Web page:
We have received two such approaches.
asked the Secretary of State for Foreign and Commonwealth Affairs how many specific cases of human rights abuse he has raised with the Governments of (a) the Soviet Union, (b) Romania, (c) Poland, (d) Czechoslovakia, (e) East Germany and (f) Hungary in the last three years; and if he will list the names of the persons involved.
Several hundred human rights and personal cases have been raised with the countries concerned, though none with Hungary, over the past three years. Lists of such cases are not kept and could only be produced at a disproportionate cost.
asked the Secretary of State for Foreign and Commonwealth Affairs if he raised the subject of the implications for Anglo-United States relations of unitary taxation at his meeting with the Governor of California on Monday 13 April; and if he will make a statement.
Unitary taxation was discussed during my right hon. and learned Friend's meeting with the Government of California. The governor was told of our hopes for further reform of California's unitary taxation. He invited the United Kingdom private sector to put its views to the California franchise tax board.
Pakistan And Bangladesh
asked the Secretary of State for Foreign and Commonwealth Affairs why the de-oxyribosc nuclei acid pilot scheme now taking place in the sub-continent is being confined to Pakistan and Bangladesh; and if he will make a statement.
DNA testing in immigration cases is useful only if the claim depends on a parent-child relationship which is not proved by existing procedures. The only outstanding cases at the time of the pilot scheme involved people already in the United Kingdom, or these two countries. We recognise, however, that DNA testing is potentially of value in considering applications from other countries. Decisions on the incorporation of DNA testing into our immigration control procedures will be made in the light of the outcome of the pilot scheme.
Council Of Ministers
asked the Secretary of State for Foreign and Commonwealth Affairs if he will publish in the Official Report a statement on forthcoming business in the European Community Council of Ministers.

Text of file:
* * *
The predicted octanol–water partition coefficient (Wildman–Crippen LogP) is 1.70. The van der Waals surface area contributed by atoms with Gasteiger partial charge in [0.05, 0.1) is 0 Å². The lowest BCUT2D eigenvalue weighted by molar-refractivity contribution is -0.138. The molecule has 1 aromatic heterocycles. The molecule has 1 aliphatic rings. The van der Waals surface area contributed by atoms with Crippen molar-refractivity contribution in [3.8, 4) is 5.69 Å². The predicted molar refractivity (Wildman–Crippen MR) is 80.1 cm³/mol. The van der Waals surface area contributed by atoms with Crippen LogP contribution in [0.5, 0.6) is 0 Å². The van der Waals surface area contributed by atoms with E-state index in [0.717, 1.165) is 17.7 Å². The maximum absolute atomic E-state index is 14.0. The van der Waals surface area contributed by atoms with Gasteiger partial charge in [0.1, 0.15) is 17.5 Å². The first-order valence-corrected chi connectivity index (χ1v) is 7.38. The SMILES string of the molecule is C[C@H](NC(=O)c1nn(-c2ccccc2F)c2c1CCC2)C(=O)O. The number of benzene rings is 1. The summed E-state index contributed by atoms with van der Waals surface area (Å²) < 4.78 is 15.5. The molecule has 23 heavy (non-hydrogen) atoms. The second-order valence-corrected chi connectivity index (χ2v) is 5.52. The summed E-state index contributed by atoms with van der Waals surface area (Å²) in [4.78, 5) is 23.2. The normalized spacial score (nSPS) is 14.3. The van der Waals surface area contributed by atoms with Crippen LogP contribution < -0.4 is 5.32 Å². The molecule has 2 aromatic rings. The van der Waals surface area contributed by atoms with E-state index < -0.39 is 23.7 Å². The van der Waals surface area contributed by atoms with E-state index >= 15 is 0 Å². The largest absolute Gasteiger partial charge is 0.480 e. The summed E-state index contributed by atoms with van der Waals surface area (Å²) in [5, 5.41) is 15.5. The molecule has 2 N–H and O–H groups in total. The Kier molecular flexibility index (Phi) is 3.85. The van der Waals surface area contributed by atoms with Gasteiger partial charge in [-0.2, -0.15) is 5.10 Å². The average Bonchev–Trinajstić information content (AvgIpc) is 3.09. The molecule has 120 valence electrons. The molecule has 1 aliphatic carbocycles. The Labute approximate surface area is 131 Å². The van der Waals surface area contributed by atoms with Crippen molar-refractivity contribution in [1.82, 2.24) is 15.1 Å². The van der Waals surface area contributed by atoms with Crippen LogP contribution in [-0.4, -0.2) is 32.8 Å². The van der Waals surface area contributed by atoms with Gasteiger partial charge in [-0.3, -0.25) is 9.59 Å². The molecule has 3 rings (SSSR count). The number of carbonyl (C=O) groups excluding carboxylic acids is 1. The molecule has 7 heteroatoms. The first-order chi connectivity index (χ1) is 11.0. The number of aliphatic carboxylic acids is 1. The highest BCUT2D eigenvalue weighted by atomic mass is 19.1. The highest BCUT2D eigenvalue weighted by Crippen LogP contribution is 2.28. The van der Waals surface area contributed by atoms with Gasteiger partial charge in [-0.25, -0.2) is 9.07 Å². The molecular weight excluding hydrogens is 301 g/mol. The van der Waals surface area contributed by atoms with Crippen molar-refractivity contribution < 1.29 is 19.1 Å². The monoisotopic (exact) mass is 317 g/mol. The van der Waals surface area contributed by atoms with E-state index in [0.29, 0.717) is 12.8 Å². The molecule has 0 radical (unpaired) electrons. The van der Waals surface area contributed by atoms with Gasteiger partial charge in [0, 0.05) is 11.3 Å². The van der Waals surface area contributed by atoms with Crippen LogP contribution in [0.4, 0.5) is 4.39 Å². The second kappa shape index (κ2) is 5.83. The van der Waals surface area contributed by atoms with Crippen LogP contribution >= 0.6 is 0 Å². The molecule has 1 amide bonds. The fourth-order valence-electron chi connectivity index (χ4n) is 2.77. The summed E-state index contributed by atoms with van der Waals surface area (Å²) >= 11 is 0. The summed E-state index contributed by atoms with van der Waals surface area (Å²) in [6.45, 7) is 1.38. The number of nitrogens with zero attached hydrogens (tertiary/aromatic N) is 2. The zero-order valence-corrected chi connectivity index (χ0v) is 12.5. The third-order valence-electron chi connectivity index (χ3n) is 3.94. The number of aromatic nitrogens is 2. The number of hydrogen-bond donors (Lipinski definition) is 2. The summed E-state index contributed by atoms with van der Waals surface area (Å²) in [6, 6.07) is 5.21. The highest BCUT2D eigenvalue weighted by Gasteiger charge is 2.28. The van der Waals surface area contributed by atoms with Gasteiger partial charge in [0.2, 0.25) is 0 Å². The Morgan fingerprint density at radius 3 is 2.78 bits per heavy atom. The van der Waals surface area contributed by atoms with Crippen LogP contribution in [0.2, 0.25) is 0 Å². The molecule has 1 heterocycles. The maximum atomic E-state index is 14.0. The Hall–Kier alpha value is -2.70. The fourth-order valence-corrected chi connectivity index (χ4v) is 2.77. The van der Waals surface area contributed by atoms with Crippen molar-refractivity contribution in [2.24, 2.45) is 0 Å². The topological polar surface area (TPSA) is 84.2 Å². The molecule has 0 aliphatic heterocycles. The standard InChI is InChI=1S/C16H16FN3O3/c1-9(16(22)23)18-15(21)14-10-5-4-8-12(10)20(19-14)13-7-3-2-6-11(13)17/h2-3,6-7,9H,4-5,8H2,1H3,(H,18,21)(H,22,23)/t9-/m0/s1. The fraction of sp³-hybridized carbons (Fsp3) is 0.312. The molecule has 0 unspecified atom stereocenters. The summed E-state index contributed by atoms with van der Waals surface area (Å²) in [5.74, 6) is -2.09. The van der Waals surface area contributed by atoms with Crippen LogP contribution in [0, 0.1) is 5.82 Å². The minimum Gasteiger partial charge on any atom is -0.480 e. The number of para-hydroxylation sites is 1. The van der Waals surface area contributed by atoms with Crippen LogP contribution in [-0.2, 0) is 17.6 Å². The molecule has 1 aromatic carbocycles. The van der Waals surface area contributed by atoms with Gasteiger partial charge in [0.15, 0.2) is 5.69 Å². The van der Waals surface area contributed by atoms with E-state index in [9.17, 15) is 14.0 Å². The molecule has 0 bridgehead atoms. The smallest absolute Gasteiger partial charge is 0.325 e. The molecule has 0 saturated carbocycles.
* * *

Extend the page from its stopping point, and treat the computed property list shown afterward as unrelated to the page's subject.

The usual forecast was deposited in the House earlier today. At present, nine meetings of the Council of Ministers are planned for May.The Fisheries Council will meet on 5 May and is likely to discuss annual catch quotas for the North Atlantic Fisheries Organisation; fishing rights in the Svalbard region; fish import policy and EC aid for fisheries control facilities.The Economic and Finance Council will meet on 11 May. It is expected that the agenda will include the Commission's recent proposals on the future financing of the Community, the reference framework for the 1988 Community budget, and directives on prospectuses to be published when securities are offered to the public and mutual recognition of listing particulars for admission of securities to official stock exchange listing.The Education Council will meet on 14 May. The agenda is not yet available, but it is likely to include discussion of the ERASMUS student mobility programme.The Health Council is to meet on 15 May. It will discuss the draft conclusions on appropriate use of medicinal products, implementation of the emergency health card, the Europe against cancer programme and AIDS.The Agriculture Council will meet on 18/19 May to continue its discussions on the 1987 price-fixing proposals, which will include reviews of the green currency system and the oils and fats regime.The Development Council will meet on 21 May to discuss public awareness of development issues, the implementation of Lomé 3, action against AIDS, environment and development and preparation for UNCTAD 7.The Environment Council meets on 21 May. The agenda will include large combustion plants, vehicle emissions and leaded petrol, the export of dangerous chemicals, chlorofluorocarbons, the ACE programme of community action relating to the Environment, and the discharge of dangerous substances in the aquatic environment.The Foreign Affairs Council will meet on 25–26 May. Discussions will cover the future financing of the Community; Community relations with Japan and the United States; progress of the Uruguay round of multilateral trade negotiations; moves towards closer cooperation between the EC and EFTA and relations with Latin America. A meeting of the EC/Tunisia Co-operation Council will also be held in the margins of the Council.The Labour and Social Affairs Council will meet on 26 May. Ministers are expected to consider a decision on youth training, conclusions on adult training and a communication on protective legislation for women.
Western European Union